Project #27157 - Final


Poppendeick, J.E. (1995). Hunger: Typification and response. In Jeffrey Sobel and 

        Donna Mauer, Eating Agendas: Food and Nutrition as a Social Problem, NY: 

        Adline De Gruyter.


Final assignment: Policy Analysis

Your final must be typed and at least 7-10 pages long. Please number all questions. Citations and reference list [APA style] must be included.


In this assignment, the unit of analysis is a social policy, not a social problem.


****Important : Please note that ALL questions in the outline [see end of syllabus] refer to the policy under analysis. Thus, when answering the first set of questions about the problem, one must look to the policy to answer them. That is, how did the policy frame and define the problem? What did the policy claim was the extent of the problem ? Which related social values or ideology guided the policy ; the strict father family [conservative] or nurturant parent [liberal] ?


Integrate book, journal, newspaper, online and especially think tank sources if possible (see list for some related online sites).


1)    Question 1 requires the completion of an outline. From the matrix completed for the midterm, students will choose any policy, law, or act from the Policy Response or Perceived Solution column and analyze it using the outline provided at the end of this course outline. (40 points). Then answer the following questions.

2)    What type of approach is this policy [i.e., prevention, provision, rehabilitation, education, deterrence, etc]? Explain. Has this approach been tried before?  (5 points)

3)    Are services under this strategy seen as a right or privilege; short term emergency [residual] or long term planned [institutional] response to need? (5 points)

4)    Briefly evaluate the policy on four of the following criteria. Justify your answer with available data or documentation (5 points each):

  • Adequacy: How fully does the policy meet the goal or resolve the problem for which it was intended?
  • Effectiveness: Is this policy “working” at achieving its intended goals? Why or why not?
  • Equity: How fairly does the policy treat all those to whom it is targeted? Who gains and who loses and in what way? What implications does this policy have for women, children, the disabled, the aged and racially and culturally diverse populations?
  • Efficiency: How well are the resources being spent on this policy/ program in relation to meeting its goals? Who picks up the tab; is it funded privately, publicly or both? How does the funding affect who receives service [equity] and how services are delivered?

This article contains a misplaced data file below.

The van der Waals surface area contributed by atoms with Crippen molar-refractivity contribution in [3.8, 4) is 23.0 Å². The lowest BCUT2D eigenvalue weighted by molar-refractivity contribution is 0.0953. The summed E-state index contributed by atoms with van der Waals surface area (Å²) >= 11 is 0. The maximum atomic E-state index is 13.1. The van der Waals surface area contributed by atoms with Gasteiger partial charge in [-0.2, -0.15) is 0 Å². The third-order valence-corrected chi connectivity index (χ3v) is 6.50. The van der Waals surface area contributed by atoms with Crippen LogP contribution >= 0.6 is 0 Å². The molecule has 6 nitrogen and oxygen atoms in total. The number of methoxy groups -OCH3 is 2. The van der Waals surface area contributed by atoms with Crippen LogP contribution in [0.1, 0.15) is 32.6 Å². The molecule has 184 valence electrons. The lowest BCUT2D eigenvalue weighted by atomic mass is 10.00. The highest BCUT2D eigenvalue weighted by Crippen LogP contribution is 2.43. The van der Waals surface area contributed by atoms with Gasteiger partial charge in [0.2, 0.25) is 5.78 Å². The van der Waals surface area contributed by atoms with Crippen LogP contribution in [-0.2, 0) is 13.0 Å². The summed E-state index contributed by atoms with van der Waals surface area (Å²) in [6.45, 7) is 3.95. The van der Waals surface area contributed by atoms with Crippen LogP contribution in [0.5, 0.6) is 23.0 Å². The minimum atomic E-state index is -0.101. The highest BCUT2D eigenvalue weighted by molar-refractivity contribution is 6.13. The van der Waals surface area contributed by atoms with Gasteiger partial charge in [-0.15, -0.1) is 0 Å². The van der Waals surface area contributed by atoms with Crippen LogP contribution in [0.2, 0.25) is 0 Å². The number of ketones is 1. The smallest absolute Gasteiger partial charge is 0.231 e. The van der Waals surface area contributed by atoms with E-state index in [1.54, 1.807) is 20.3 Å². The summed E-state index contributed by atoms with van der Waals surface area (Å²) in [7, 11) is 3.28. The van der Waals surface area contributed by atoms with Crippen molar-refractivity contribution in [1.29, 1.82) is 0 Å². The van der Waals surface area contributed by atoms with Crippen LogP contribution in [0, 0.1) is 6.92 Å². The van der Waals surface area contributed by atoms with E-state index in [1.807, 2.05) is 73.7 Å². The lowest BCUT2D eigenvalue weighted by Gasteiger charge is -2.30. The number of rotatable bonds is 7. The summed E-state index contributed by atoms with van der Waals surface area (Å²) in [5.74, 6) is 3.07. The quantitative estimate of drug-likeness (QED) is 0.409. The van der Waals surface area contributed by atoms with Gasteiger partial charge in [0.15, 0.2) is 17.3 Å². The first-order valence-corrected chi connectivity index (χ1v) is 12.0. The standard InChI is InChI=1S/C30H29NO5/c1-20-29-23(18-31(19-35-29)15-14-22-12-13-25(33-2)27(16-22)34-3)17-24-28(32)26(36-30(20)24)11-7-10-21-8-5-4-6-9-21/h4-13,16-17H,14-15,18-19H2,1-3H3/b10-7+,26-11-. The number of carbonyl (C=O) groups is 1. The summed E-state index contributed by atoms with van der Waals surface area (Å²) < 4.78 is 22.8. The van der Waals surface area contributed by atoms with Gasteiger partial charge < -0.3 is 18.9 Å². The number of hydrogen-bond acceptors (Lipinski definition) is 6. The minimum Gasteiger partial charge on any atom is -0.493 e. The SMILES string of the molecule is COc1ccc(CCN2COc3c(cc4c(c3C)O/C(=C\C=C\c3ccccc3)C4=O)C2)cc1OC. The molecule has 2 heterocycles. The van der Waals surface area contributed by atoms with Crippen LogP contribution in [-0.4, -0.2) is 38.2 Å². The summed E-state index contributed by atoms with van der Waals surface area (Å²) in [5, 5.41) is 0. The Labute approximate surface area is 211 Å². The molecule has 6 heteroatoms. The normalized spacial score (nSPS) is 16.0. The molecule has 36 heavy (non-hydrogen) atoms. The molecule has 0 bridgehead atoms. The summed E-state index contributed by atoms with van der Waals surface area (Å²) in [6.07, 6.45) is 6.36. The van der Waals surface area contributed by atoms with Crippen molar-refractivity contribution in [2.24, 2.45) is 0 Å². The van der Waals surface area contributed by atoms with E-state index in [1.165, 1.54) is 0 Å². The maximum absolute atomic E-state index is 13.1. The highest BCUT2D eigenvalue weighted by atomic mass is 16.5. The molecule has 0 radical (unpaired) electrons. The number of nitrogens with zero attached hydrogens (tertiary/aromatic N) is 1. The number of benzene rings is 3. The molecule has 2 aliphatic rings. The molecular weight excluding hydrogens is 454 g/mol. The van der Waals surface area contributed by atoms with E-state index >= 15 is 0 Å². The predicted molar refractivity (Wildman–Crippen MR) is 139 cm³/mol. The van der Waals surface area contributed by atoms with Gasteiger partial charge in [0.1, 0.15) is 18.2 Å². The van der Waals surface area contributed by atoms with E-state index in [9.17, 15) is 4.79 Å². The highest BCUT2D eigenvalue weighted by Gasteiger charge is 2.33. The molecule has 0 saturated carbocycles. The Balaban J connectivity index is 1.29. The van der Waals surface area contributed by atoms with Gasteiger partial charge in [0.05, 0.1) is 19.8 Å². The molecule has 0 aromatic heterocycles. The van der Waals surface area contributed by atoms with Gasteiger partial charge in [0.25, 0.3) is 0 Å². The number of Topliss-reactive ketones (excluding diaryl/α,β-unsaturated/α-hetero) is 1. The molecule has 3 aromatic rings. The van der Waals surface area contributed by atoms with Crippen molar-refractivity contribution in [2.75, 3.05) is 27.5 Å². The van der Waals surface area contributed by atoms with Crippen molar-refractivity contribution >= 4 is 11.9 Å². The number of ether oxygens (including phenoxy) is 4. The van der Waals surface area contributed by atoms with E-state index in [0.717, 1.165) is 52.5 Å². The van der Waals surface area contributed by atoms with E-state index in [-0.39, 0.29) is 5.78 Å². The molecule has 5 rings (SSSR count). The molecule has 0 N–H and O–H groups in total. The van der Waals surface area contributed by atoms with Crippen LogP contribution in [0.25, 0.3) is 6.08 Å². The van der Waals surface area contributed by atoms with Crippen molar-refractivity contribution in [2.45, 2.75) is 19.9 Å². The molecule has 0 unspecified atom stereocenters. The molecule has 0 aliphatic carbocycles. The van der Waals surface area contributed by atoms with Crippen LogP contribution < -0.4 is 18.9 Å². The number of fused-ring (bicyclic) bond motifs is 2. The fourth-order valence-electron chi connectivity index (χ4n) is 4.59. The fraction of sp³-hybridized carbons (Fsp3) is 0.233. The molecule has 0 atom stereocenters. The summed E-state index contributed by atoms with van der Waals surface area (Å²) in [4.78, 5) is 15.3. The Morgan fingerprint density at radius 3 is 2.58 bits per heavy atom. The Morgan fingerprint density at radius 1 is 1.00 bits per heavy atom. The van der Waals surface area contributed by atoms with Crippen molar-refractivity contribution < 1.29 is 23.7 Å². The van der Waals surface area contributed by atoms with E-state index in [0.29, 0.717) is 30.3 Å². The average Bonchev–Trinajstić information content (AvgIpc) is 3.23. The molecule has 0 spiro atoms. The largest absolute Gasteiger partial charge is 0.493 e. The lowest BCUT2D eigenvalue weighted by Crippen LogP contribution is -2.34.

• Feasibility: How doable is carrying out this policy? Just because the policy exists does not mean it can be easily implemented or translated into programs or services. Are there any known implementation problems?
  • Accessibility:  How available or obtainable are the allocated resources or programs created from this policy to clients?
  • Comprehensiveness: How well does the policy address the many different aspects of this problem?


Questions 5 and 6 address course objective 4, 6, and 7:

·      Apply knowledge of the policy process and relevant research findings to formulating and advocating for policy responses that advance social well-being.

·      Engage in collaborative strategies with colleagues and clients for effective policy action.

·      Demonstrate application of NASW’s code of ethics and ethical reasoning to policy analysis and practice.


5) Present day policy advocacy: (15 points)

[This question requires the use of the Internet. Start with, and and then proceed to other blogs, policy sites, think tanks listed earlier.]

Find out what some organizations/ think tanks, blogs are doing to affect policy practice in this area and comment on them in this section. Identify at least 2 organizations, their membership/ leaders, the claims they are making and what strategies they are using to make them to gain public support for their policy. What kind of policies [ideologically] are they advocating for? Do you think they’re doing all they can to reach and mobilize large numbers of people and effectively present their case on what the problem is and what needs to be done?


6)Personal conclusions and recommendations: (15 points)

Based on your policy critique in question 4, what policies do you recommend to address this problem? How would you mobilize affected populations; clients, colleagues, and especially the social work profession to affect policy in this area; e.g., lobbying, networking, community organizing, coalition building, or something else?  If the problem you selected is relatively unrecognized by society, what conditions are needed to get special interest groups and policy makers interested in this issue? What are the driving (e.g., societal awareness) and opposing forces [e.g., social stigmas] you will have to contend with to make this approach feasible? In sum, what are your personal conclusions, evaluation and recommendations for ethical policy intervention as a result of all you’ve learned? 

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Due By (Pacific Time) 04/09/2014 08:00 pm
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